Singapore is to amend the Employment Act which will see employment conditions such as working hours and overtime pay protected. Manpower Minister Lim Swee Say told Parliament on Monday that about 430,000 more professionals, managers and executives (PMEs) will be covered under the Employment Act when it is amended to remove the S$4,500 salary cap. “The exceptions are public servants, domestic workers and seafarers who are covered separately, such as by other Acts due to their nature of work,” Mr Lim added in his ministry’s Committee of Supply debate. The removal of the salary cap and other amendments to Singapore’s main labour law will be introduced in Parliament later this year for implementation by April 2019. With the revisions, these PMEs will enjoy core employee benefits under the Act which include redress for wrongful dismissal, public holiday and sick leave entitlements, timely payment of salary and allowable deductions. Currently, only Singaporeans earning under S$4,500 come under the Act’s core provisions. Mr Lim said Singapore’s workforce is changing fast with more PMETs and fewer rank-and-files and the trend would continue with PMETs expected to make up 65 per cent of the local workforce from the current 56 per cent.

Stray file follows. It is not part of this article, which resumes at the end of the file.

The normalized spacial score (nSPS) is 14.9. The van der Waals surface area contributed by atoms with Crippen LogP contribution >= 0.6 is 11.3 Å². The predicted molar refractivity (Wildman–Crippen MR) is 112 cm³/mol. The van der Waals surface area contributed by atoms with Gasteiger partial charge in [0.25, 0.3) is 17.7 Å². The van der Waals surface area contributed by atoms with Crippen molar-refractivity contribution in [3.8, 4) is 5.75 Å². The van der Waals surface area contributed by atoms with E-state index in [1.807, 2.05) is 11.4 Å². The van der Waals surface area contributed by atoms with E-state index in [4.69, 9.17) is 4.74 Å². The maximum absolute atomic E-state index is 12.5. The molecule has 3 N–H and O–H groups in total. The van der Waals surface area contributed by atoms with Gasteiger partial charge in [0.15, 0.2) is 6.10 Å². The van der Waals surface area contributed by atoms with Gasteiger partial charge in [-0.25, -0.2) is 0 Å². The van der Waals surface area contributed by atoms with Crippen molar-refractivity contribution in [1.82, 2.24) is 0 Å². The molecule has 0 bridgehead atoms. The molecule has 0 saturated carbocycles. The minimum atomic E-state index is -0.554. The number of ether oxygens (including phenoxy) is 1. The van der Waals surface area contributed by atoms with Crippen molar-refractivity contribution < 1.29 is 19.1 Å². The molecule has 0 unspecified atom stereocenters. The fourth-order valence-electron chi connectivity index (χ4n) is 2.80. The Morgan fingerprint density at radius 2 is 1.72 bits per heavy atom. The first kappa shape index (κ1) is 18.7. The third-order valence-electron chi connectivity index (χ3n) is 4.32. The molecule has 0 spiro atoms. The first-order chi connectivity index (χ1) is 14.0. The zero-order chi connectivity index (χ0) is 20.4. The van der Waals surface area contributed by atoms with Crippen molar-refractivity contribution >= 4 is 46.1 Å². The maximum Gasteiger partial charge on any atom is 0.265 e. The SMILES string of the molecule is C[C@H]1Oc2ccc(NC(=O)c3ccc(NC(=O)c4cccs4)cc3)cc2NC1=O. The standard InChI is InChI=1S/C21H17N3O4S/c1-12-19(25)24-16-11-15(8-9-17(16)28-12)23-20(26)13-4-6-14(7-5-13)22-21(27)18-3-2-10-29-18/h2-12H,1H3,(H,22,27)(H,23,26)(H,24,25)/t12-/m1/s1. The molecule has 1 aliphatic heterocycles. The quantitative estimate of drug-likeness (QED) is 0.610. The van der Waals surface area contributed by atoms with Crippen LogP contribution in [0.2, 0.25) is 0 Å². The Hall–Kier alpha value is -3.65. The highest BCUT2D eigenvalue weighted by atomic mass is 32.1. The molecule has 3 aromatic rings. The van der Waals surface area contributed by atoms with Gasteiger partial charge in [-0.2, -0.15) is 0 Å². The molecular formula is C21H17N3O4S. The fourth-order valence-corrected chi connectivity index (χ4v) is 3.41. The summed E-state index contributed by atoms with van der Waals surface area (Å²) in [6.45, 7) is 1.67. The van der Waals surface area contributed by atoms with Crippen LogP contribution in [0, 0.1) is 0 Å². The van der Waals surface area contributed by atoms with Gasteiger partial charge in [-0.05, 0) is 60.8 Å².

The proposed changes to the Act comes after a month-long public consultation in January. With changes to the salary cap, more non-workmen employees will see stronger protection of their rights. Currently, additional protection that covers hours or work, overtime pay and rest days are accorded only to workmen earning up to S$4,500 and non-workmen earning up to S$2,500. The salary cap for non-workmen, who are typically white-collar rank-and-file workers such as clerks, will go up from S$2,500 to S$2,600. The enhancement will cover half of the workforce. In terms of overtime pay, the salary cap for non-workmen will also be revised upwards from S$2,250 to S$2,600. About 100,000 non-workmen will benefit from this increase. Additionally, disputes between employees and employers will be made easier to tackle. The Employment Claims Tribunal will start hearing claims related to wrongful dismissal, which was previously heard by the Minister for Manpower. This will be on top of salary-related disputes that are currently heard by the tribunal if unresolved by mediation by the Tripartite Alliance for Dispute Management.

Source: CNA/fs